Minister of the kids, huh?


Who inspires you as a musician?

Well, Big Mae Bell. She was the first one, years ago, Big Mae Bell. Gladys Knight. Aretha Franklin. Tina.

Tina Turner?

Yes, and Betty Wright. Ella Fitzgerald. Diana Ross. All those old singers, they inspire me. That’s what I grew up with.

Do you have any good-luck charms? Anything that you always do before you go onstage?

Yes. I always pray. The Lord is my shepherd, I shall not want. And I know he’s the one that kept me through this. That’s all I depend on is him.

What’s the craziest thing that has ever happened at a gig?

Well … oh, there’s so many. So many things that happened. But they was all good. I haven’t really had a tragedy in my life. Yes, I was blessed. I didn’t have any kids, my mama had 13, so she had enough for both of us. That’s what I say. So I’ve been blessed to be alive and well. What can I say?

(I called Whitsett back the next day to press her on this question. It took some cajoling but I’m glad I did!)

Well, I don’t want to exploit nobody. (Laughs.) We do have a great time together. We’re a family. We keep it real. We try not to do anything to hurt anybody’s feelings. But sometimes they’re wanting to get up on stage on us and take the mic! One time there was a guy in the audience — we were taking a break and he started playing the drummer’s drum — and the drummer, he snatched them up like a bird and throwed him off the stage! That was really awesome, like in a movie or something. Then they was all over the guy, everybody jumped on him! I thought we was in a movie. Yeah, that was awesome. I mean, he could have asked him nicely, but he just picked up them and threw him off like a piece of rubber ball!

Would you ever consider moving on to Los Angeles for your career?

Oh, I’m footloose and fancy free. That’s a yes.

How do you feel about being famous in San Diego?

I am?

Pretty famous!

I didn’t know that! I didn’t know I was famous. But I know I’m blessed.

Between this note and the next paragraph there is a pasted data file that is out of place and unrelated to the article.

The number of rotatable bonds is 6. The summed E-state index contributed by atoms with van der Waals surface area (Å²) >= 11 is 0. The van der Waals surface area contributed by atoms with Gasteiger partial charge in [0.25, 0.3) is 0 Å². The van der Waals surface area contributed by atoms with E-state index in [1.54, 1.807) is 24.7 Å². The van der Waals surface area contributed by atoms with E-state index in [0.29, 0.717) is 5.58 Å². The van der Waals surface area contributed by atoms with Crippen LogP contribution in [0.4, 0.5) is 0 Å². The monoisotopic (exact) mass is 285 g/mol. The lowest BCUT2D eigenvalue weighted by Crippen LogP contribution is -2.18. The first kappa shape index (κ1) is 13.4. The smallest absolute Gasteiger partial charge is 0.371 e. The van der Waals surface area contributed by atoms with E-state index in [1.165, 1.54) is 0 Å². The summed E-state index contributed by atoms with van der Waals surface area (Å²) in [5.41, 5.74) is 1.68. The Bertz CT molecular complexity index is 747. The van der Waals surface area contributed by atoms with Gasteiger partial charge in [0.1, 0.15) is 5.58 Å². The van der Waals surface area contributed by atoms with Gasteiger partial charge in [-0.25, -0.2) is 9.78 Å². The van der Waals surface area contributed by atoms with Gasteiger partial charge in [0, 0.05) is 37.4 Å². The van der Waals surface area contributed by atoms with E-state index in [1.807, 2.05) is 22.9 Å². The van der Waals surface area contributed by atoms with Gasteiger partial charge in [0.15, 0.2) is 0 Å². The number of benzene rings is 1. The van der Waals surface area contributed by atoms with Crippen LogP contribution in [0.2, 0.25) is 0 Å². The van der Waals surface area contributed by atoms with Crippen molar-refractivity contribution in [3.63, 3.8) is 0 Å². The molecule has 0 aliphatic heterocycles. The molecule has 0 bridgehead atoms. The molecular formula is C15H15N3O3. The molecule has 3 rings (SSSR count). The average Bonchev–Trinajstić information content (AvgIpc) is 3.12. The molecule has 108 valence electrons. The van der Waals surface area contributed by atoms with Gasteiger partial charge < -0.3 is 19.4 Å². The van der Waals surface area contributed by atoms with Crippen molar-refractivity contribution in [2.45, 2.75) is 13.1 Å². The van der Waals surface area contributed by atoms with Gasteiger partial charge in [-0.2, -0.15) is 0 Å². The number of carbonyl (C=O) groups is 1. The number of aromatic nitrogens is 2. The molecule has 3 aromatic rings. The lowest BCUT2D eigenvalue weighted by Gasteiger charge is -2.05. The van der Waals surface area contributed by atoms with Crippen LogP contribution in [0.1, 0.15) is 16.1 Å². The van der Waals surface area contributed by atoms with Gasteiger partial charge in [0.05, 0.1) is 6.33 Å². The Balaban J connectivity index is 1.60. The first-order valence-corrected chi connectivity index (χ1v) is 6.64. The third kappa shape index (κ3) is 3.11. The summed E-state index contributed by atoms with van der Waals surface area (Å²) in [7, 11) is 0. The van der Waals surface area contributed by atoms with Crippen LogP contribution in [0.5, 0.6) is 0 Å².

Is music a spiritual thing for you?

Oh yes.

How is singing blues music different than the gospel you grew up with?

Well, if you can convert the gospel and the blues together, hey, what more can you ask for? It’s all the same thing. Either you feel it or you don’t. You can feel the blues and you can feel the gospel all at once if you’re a true believer. That’s how I feel. The Lord has giveth and he’s taken. He’s blessed me to give. So I feel like I can give. The more I can give, the more comes back to me.

What’s different about playing with Lady Dottie and the Diamonds than other musicians you’ve played with?

Well, I’ve been singing with a lot of bands over the years. And truly with this band here, it’s different. I wouldn’t try this at home, in Alabama, you know what I mean? I wouldn’t because I don’t think the people in Alabama would really relate to what I’m doing in California.

Do you mean a band with all different ages, different races?

Yes, with younger people. And especially, they’re not black! You know what I mean?

Do you ever look at the audience and get surprised by all these white people getting down to the blues?

No. I do not. Because I’ve come a long way and it’s about all of us. I just look at — one. We’re all one. All of us.

That’s a beautiful thought. What advice would you give someone who wants to sing the blues? Maybe a little girl who wants to do the same thing?

She really has to have it in her soul, coming from the heart deep down below. You got to have it. If you don’t have it it’s going to be hard learning, that’s for sure. Sometimes when I sing a lot of stuff comes out of there I don’t even know is coming! But I know it’s right. A lot of people don’t know what’s right and what’s wrong. But once you got it in your soul, it’s right.

So you feel like it was always there?

Yeah, it’s always been there. They just know how to bring it out.

— Interview by EMILY ALPERT